The whole development of any life-cycle is conditioned by the interaction of these three types of abstract elements; decaying forms and form-born ideals, sacrificial Personalities manifesting the Soul outward, and the inchoate masses. The first represents the inheritance of the past, usually trying to resist progress and thus acting as a reactionary force; the second stands for the future and for Life in general ceaselessly moving onward to greater achievements; the third is the raw material out of which this future may be born. We say "may be born" for while there will of course always be some sort of a birth, yet if the powers of the past are strong enough to attract to their reactionary ideals the raw material of the race, then in a sense no real future will be born; it will be mostly a repetition of past errors and past failures under conditions of which but the outer aspect will have been changed.
If this is the case, then the sacrifice of the few who constituted the Soul-Seed of the new cycle will have been almost in vain; at any rate it will have affected but a small elite, but not the race as a whole. This has been really the case as far as the European cycle is concerned. The true Gnostics and Neo-Platonists who manifested in their sacramental lives and their sacred brotherhoods the transvolutionary Soul-aspect of Life were defeated by the Alexandrinian Greek and the so-called Church Fathers in general. Thus they became heretics, persecuted all throughout the European cycle. Manicheans, Templars, Albigenses, Alchemists, Rosicrucians, and later the true Masons; these are many names which hide a more or less identical tradition. The history of such groups is the history of the Transvolutionary Period of the East-Mediterranean cycle (to which we should add also the Celtic Irish cycle contemporary with it, the influence of which on medieval Europe was tremendous) which preceded and in a sense gave birth to this Christian European era.
The important point to grasp is the continuity of the cyclic process. It is true that each cultural cycle is a somewhat independent whole; but not independent as Spengler seems to conceive such an independence. Independent, yet closely related by the law of cyclic inheritance, by the fact that the Transvolutionary Period of a cycle is simultaneous with the Involuntary Period of the succeeding cycle, and not only simultaneous in an unrelated way, but the very Soul of that new cycle.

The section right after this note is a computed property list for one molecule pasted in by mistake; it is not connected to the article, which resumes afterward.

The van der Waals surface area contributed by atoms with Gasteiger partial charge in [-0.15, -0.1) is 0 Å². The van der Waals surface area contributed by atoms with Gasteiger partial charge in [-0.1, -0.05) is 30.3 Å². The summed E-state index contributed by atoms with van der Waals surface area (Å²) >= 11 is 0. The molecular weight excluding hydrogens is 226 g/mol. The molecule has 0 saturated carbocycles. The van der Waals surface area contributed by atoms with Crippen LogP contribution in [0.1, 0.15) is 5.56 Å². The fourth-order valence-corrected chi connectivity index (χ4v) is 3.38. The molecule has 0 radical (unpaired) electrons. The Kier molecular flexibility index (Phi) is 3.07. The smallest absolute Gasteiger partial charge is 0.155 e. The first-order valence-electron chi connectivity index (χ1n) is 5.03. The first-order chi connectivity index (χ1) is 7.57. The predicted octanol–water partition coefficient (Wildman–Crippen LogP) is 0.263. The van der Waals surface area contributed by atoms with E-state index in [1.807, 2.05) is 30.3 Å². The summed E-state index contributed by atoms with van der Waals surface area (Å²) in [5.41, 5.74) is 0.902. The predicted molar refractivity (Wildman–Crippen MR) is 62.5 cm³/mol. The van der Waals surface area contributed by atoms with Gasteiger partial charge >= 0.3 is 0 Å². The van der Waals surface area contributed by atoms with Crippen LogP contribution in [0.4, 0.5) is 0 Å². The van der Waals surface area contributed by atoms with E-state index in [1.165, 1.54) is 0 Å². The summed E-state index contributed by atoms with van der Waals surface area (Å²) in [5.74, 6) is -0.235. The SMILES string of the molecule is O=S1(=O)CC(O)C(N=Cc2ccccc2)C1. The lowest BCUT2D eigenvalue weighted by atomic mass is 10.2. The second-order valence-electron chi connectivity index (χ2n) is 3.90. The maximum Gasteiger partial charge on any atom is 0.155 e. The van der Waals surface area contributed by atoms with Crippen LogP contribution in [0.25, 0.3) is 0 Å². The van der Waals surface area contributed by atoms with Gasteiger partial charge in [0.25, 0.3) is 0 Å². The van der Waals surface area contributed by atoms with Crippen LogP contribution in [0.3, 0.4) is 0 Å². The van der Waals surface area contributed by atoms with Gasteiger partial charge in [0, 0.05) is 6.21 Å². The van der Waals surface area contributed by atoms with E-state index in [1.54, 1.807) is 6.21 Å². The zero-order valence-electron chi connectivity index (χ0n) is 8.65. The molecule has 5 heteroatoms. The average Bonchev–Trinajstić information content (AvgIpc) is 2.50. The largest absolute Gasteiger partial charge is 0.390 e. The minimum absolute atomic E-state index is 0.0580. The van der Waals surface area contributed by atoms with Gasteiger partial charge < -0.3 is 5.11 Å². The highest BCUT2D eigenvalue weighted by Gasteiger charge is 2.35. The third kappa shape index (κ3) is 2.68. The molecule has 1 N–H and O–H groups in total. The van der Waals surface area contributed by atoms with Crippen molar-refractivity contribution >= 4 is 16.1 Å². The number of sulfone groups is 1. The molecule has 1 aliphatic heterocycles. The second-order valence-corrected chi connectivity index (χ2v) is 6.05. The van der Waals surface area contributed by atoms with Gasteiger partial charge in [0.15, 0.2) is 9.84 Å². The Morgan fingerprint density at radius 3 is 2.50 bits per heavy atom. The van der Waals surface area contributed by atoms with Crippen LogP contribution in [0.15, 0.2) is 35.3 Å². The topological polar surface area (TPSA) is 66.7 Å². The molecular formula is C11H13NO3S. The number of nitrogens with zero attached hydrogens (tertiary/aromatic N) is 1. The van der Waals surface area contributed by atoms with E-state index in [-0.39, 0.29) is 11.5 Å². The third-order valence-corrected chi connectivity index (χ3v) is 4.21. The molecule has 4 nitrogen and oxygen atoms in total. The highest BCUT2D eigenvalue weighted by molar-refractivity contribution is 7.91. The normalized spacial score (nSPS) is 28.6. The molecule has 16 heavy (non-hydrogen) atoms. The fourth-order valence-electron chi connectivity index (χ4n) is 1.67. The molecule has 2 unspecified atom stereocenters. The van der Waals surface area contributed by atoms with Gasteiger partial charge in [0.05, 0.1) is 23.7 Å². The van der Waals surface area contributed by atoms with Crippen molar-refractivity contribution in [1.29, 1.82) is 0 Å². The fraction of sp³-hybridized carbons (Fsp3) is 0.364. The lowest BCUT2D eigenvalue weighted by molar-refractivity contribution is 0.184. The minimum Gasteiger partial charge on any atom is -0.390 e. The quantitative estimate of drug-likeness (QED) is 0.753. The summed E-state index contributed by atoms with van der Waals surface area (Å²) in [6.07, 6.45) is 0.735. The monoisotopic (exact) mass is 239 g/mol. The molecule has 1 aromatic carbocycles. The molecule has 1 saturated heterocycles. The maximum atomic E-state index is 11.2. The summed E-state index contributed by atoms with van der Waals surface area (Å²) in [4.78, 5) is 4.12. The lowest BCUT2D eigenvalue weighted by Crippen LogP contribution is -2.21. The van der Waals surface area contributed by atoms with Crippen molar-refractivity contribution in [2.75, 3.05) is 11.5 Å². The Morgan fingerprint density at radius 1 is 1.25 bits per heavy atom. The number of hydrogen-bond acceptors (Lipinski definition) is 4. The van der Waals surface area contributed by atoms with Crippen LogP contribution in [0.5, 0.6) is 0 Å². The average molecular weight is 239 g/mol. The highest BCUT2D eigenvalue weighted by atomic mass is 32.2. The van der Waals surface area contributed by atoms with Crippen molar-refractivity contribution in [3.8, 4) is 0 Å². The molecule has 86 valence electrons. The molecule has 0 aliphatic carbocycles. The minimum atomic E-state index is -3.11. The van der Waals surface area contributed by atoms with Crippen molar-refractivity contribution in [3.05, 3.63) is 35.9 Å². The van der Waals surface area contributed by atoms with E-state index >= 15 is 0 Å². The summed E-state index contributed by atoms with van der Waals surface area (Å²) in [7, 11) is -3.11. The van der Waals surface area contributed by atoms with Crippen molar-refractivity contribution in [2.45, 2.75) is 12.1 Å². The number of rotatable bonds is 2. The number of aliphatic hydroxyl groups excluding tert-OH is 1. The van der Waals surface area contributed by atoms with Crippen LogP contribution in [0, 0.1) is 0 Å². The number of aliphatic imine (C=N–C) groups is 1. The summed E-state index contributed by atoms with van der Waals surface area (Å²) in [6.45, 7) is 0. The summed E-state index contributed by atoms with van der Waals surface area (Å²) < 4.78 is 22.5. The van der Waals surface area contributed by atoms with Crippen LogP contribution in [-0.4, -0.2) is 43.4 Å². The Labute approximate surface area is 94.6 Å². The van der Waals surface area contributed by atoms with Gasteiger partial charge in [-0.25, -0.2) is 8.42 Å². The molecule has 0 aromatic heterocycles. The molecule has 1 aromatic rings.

This alone makes spiritual progress possible. Otherwise we would have the Eternal Return process exalted by Nietzsche — taught by him for reasons which his disciples apparently have not discovered and which, when properly grasped, justify his idea, which was both highly metaphysical and practical. Because there is spiritual transvolution and sacrificial action, the circumference becomes a spiral. Sacrifice pulls humanity upward toward the Soul, toward an ever greater sense of Universal Life, toward an ever greater realization of the Universal Self, of the Christos within.
Such an upward pull manifests in various ways; and one of these ways or methods is Art, but a type of art which we must differentiate from what usually passes under the name of art: Sacred Art.
IV. Sacred Versus Esthetical Art
Art presupposes forms. Whether we consider a symphony or a dance or a painting, we are really dealing with forms, that is with certain material or substantial elements organized into a meaningful artistic form. A symphony is a musical form composed of tones or notes, a dance-ritual or ballet, a choreographic form composed of evolving gestures or bodily patterns, a painting, a pictorial form made up of points, lines and surfaces of various colorations.
Where the difference lies however is in the spirit animating those forms, in the meaning attributed to and the work required from them. Forms are essentially what the life within them is; and therefore if there are three typical periods in the complete cycle of Life-unfoldment, in the universal process of Life-manifestation, there must be also three fundamental types of forms.
It is true that during the first or Involutionary Period there is in a sense nothing but energy in motion, a radiating impulse; and thus, strictly speaking, no form can be conceived of during this period. Form begins to appear only as limitations are imposed upon the impulse by the resistance of the surrounding substance — which means the beginning of evolution. But we have seen that the Involutionary Period of a cycle is always simultaneous with the Transvolutionary or Devolutionary Period of the preceding cycle; thus we have two types of forms, which we shall study presently.
But considering now the Evolutionary Period, we witness the growth and maturation of life-forms throughout. Such a growth and maturation of life-forms is evolution. Such life forms we shall call: evolutionary forms. They are the result of the progressive and ever more perfect and more total centering and organization of the substance pervaded by the outgoing involutionary Impulse. What we call physical or sensorially apprehendable forms are the less centered or homogenized ones. Mental forms, ideas, archetypal forms are much more homogeneous, much nearer the center of universal Life, more permanent therefore. Yet just the same they are forms composed of substantial units; units however of a more tenuous essence, of a less dense material. The nearer the center — that is, the absolute Center of Life-radiation — the less dense, the more extensive and universal.